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Duncan Calls for More Scrutiny of Coaching Salaries

In what has become as much of a March tradition as the NCAA Tournament itself, Secretary of Education Arne Duncan used the start of March Madness to speak out about the ills of college athletics in their current state. For a couple of years, the focus was on graduation rates and postseason access. With that issue now “solved”, Duncan turned his attention to coaching salaries in a USA Today od-ed.

We are not suggesting any regulatory scheme for capping or restricting coaches’ compensation. Nor can we specify the balance between athletic and academic spending that, to paraphrase the Goldilocks principle, is just right. What we can say is that this balance is plainly out-of-whack with the educational mission of many Division I universities.

Among the solutions Duncan proposes are greater oversight of coaching contracts by governing boards; clawback provisions for coaches who cheat or have poor graduation rates than leave the school; contract terms that prevent coaches from receiving bonuses if academic performance is too low; and more parity between academic and athletic bonuses.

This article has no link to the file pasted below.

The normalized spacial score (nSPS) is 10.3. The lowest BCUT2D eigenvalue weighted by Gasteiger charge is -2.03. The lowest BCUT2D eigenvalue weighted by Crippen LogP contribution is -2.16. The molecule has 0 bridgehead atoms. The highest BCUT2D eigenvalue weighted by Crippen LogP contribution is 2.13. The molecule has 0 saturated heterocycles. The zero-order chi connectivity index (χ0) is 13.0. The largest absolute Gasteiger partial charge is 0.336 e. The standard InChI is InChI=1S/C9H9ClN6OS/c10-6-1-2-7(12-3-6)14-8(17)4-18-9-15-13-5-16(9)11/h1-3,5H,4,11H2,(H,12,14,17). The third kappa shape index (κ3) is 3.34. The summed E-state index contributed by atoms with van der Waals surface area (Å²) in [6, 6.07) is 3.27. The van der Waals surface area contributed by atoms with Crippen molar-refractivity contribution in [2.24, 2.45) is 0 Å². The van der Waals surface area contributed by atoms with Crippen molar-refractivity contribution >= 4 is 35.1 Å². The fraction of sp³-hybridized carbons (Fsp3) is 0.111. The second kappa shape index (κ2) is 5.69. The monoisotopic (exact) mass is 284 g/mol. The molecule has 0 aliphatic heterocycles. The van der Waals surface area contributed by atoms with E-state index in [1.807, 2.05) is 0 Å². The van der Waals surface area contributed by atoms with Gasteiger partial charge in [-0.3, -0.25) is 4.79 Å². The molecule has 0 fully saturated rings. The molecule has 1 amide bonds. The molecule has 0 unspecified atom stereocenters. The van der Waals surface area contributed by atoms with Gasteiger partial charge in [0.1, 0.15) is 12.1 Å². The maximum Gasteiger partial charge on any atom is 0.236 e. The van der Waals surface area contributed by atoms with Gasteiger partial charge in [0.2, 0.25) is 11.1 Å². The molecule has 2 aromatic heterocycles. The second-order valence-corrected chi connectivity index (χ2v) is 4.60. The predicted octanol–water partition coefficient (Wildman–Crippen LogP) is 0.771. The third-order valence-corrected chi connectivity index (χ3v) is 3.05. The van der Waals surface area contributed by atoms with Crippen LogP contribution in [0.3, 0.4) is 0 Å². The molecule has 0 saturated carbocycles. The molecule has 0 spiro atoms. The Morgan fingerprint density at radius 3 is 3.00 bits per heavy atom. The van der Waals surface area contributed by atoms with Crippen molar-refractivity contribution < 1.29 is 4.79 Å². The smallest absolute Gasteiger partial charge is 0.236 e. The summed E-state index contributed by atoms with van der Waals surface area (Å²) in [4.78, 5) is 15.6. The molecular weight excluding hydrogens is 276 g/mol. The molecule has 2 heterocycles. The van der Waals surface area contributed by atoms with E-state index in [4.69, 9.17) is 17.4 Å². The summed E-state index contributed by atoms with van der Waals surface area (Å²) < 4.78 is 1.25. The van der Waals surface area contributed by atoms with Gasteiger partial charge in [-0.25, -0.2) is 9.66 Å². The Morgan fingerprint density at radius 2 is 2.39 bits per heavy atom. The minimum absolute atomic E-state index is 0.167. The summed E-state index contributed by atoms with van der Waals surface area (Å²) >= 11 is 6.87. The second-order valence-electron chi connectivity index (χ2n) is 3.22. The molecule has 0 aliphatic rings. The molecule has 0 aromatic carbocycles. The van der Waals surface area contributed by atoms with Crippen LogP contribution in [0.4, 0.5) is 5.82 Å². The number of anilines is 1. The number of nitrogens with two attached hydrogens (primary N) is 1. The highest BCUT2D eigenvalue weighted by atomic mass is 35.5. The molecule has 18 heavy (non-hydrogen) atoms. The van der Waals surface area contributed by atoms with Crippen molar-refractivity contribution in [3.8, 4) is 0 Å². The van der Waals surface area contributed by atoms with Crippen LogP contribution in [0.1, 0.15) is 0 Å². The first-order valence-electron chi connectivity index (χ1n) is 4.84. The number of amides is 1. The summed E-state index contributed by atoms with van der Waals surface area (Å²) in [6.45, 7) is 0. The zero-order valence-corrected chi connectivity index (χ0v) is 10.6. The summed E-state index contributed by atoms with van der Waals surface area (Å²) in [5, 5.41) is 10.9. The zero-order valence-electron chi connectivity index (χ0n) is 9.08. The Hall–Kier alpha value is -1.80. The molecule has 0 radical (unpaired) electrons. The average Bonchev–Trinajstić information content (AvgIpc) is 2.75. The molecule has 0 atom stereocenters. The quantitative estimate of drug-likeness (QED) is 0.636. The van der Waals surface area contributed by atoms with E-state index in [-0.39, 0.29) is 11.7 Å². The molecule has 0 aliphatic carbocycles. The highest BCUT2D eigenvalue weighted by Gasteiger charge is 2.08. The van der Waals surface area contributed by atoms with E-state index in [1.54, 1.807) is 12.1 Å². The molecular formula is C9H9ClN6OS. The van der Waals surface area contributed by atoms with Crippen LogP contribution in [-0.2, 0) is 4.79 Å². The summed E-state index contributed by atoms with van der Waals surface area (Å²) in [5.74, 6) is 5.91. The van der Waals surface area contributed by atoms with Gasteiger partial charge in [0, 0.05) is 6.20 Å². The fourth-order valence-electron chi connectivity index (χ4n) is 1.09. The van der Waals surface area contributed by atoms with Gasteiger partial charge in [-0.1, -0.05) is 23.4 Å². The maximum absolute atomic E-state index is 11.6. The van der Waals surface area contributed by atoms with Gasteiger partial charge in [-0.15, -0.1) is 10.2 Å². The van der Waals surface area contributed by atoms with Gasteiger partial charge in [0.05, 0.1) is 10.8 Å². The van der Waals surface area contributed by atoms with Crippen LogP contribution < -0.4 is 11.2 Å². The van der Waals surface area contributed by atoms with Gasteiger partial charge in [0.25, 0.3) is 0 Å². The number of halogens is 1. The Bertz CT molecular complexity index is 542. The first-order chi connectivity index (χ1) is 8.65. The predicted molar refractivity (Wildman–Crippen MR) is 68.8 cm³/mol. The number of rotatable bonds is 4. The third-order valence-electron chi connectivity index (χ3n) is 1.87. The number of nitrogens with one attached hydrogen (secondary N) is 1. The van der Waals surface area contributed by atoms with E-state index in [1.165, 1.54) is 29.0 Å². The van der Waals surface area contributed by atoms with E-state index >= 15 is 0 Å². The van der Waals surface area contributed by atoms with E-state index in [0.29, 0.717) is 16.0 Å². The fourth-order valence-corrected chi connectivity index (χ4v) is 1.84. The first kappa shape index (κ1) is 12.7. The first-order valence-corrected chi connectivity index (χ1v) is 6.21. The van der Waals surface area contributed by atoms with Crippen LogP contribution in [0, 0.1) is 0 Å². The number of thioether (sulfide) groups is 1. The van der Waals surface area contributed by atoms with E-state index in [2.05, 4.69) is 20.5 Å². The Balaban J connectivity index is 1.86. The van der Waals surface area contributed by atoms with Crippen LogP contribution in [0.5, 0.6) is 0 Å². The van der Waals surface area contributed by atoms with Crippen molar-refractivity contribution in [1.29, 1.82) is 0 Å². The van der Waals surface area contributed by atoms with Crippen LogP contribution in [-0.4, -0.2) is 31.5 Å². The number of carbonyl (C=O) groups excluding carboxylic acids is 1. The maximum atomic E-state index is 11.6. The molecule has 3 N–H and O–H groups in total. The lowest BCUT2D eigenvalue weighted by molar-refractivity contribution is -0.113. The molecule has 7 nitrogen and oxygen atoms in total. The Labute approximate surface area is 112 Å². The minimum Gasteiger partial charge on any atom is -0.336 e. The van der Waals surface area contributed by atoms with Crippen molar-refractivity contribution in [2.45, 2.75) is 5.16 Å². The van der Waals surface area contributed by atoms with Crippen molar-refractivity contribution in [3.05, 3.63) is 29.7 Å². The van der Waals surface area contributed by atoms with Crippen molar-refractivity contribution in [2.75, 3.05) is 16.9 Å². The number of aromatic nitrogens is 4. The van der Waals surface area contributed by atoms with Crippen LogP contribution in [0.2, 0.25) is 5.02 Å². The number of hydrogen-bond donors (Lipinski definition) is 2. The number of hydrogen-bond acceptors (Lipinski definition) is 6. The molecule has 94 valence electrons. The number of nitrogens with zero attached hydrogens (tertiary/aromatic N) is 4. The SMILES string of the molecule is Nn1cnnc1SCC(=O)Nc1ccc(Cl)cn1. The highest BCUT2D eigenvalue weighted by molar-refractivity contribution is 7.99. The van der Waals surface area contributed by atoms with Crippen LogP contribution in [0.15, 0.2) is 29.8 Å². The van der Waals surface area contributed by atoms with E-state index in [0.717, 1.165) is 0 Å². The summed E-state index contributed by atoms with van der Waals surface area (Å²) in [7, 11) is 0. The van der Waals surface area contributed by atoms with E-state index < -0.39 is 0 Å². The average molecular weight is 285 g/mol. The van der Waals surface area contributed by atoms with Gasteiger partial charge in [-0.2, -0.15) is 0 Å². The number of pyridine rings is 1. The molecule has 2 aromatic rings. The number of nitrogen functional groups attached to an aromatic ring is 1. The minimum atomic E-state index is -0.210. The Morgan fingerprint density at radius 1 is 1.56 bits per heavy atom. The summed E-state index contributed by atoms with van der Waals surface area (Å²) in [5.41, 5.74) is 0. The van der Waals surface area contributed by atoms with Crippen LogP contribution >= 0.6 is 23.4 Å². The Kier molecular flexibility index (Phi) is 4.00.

The issue is the same as it has been since the introduction of the Academic Progress Rate: what should be incentivized? Like democracy, the APR is the worst of all system, except for all the others. It has enormous advantages over the federal graduation rate and the NCAA’s Graduation Success Rate in terms of timeliness and sets a very reasonable bar for coaches and athletic departments to meet.

But being both the state-of-the-art and being inherently limited means the APR is asked to do things it was never intended or designed to do. Any graduation or academic progress rate only tracks objective measures like graduation, eligibility, or retention. Ultimately the job of a university is to educate, not just to hit those benchmarks.

The APR, Federal Graduation Rate, and GSR should not be the end-game for tracking student-athlete academic success. At some point clustering needs to be addressed and the NCAA needs to develop a system for allowing its members to do remediation with athletes while not permitting them to leave the same group of athletes behind. At the same time, there needs to be less focus on the stick and more work developing possible carrots.

Increasing the rewards and penalties tied to academics will cause a host of unintended but not unforeseeable consequences. Academic fraud, clustering (if it is permitted), and accounting tricks could all potentially increase. But like the NCAA’s halting push for increased enforcement and deregulation, if academics are important than it is worth making them a priority and eliminating less important things the NCAA does to make room.

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